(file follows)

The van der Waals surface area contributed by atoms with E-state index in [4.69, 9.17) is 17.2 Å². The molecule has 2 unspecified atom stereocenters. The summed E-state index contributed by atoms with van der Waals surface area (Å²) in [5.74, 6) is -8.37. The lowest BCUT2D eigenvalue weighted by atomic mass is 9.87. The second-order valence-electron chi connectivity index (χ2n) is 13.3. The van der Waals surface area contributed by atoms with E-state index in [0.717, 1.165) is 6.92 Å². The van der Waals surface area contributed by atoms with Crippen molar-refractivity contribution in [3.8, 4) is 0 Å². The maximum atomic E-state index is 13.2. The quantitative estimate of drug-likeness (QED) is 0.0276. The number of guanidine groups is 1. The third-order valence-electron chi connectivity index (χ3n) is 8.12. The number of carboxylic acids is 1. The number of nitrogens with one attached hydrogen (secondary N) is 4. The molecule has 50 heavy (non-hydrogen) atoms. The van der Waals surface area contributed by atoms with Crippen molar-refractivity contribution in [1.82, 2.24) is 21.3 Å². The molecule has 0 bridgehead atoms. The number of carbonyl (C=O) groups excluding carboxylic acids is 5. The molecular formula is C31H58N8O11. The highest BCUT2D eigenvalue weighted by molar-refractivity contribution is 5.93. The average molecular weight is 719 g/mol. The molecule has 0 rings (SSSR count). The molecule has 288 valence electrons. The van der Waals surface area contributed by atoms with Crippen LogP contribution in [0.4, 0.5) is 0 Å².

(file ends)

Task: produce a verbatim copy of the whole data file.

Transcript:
The van der Waals surface area contributed by atoms with E-state index in [4.69, 9.17) is 17.2 Å². The molecule has 2 unspecified atom stereocenters. The summed E-state index contributed by atoms with van der Waals surface area (Å²) in [5.74, 6) is -8.37. The lowest BCUT2D eigenvalue weighted by atomic mass is 9.87. The second-order valence-electron chi connectivity index (χ2n) is 13.3. The van der Waals surface area contributed by atoms with E-state index in [0.717, 1.165) is 6.92 Å². The van der Waals surface area contributed by atoms with Crippen molar-refractivity contribution in [3.8, 4) is 0 Å². The maximum atomic E-state index is 13.2. The quantitative estimate of drug-likeness (QED) is 0.0276. The number of guanidine groups is 1. The third-order valence-electron chi connectivity index (χ3n) is 8.12. The number of carboxylic acids is 1. The number of nitrogens with one attached hydrogen (secondary N) is 4. The molecule has 50 heavy (non-hydrogen) atoms. The van der Waals surface area contributed by atoms with Crippen molar-refractivity contribution in [1.82, 2.24) is 21.3 Å². The molecule has 0 bridgehead atoms. The number of carbonyl (C=O) groups excluding carboxylic acids is 5. The molecular formula is C31H58N8O11. The highest BCUT2D eigenvalue weighted by molar-refractivity contribution is 5.93. The average molecular weight is 719 g/mol. The molecule has 0 rings (SSSR count). The molecule has 288 valence electrons. The van der Waals surface area contributed by atoms with Crippen LogP contribution in [0.4, 0.5) is 0 Å².